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Bin Laden

March 1, 2014 | By Richard A. Serrano
WASHINGTON - Weeks after he took office, President Obama met privately with 40 grieving Americans, many clutching photographs of loved ones lost in terrorist attacks. The new president told them he would be closing Guantanamo Bay military prison within the year and putting many of the detainees there on trial in the U.S., where justice would be swifter. Five years later, the first and probably only federal court trial of a Sept. 11-related case will start with jury selection on Monday at a U.S. District courthouse in Lower Manhattan, blocks from ground zero, where the World Trade Center once stood.
February 19, 2014 | By Richard A. Serrano
WASHINGTON - The federal judge overseeing the case against accused Al Qaeda propagandist Sulaiman abu Ghaith on Wednesday granted a one-week delay in the trial's start date, giving defense attorneys additional time to review potential testimony that is expected to be offered by Sept. 11 mastermind Khalid Shaikh Mohammed. The judge, Lewis A. Kaplan, agreed to postpone jury selection from next Monday to March 3. Defense lawyers had sought a 45-day delay. Last week, Mohammed, who is awaiting his own military trial at Guantanamo Bay, Cuba, agreed to review and answer an extensive list of questions about Ghaith, who was Osama bin Laden's son-in-law.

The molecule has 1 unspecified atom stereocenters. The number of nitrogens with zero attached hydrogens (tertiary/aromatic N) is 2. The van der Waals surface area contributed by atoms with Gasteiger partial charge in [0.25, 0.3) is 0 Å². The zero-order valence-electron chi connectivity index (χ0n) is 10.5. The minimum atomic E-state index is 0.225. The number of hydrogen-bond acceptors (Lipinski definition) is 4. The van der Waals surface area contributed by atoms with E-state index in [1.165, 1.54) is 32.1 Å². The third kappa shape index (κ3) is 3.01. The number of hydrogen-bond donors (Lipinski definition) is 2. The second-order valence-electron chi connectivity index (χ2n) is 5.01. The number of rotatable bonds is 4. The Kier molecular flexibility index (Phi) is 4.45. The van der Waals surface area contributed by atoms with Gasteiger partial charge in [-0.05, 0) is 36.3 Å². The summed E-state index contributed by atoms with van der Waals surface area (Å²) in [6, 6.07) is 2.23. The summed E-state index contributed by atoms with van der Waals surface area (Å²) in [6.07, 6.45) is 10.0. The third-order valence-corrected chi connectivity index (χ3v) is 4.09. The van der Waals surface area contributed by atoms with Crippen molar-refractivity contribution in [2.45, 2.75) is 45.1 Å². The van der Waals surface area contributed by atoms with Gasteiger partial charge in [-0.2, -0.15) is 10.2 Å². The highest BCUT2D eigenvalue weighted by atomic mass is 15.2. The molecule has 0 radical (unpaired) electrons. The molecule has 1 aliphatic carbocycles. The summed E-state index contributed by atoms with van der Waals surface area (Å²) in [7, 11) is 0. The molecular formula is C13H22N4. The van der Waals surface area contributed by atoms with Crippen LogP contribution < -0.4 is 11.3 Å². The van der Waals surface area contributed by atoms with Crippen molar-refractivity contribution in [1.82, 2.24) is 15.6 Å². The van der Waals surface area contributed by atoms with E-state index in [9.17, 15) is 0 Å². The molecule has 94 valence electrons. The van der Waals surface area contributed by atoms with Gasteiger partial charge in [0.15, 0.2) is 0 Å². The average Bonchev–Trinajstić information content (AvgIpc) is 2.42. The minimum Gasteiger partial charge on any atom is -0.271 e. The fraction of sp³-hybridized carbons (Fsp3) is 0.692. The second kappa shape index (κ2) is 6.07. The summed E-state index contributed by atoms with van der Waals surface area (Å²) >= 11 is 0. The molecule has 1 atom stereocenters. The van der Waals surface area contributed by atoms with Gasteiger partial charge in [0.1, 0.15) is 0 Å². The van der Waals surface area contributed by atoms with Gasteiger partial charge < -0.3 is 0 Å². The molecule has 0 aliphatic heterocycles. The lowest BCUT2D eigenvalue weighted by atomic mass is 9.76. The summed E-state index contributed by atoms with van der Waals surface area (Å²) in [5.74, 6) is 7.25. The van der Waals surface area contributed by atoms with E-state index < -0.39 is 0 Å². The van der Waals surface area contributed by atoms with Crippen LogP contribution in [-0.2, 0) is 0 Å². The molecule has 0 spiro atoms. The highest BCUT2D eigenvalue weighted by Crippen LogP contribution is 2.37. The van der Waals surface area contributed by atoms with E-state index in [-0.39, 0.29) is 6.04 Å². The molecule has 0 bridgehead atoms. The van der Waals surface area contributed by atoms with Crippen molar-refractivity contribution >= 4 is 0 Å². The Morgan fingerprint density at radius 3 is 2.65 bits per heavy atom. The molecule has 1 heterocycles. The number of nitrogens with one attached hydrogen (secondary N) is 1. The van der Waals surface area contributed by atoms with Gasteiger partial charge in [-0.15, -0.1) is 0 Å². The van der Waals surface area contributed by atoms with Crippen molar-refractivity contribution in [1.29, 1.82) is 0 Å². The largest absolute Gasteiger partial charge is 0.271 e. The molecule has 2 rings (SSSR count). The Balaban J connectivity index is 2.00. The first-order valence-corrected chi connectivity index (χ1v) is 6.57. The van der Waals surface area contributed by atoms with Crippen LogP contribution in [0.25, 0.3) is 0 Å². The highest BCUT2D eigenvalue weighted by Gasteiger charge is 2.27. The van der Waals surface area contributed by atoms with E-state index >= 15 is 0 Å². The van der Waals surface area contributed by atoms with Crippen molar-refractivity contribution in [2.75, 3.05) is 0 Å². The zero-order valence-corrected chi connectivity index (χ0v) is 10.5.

February 18, 2014 | By Richard A. Serrano
WASHINGTON - Defense lawyers in the upcoming New York terrorism trial of Osama bin Laden's son-in-law asked for a 45-day delay Tuesday, saying their case hinges on testimony that self-confessed Sept. 11 mastermind Khalid Shaikh Mohammed is expected to give from his Guantanamo Bay prison cell. New York attorney Stanley Cohen said in court filings that Mohammed would receive written questions on Friday and would need at least four days to review the materials and respond, making it impossible for the federal conspiracy trial against his client, Sulaiman abu Ghaith, to begin Monday as scheduled.
January 28, 2014 | By Richard A. Serrano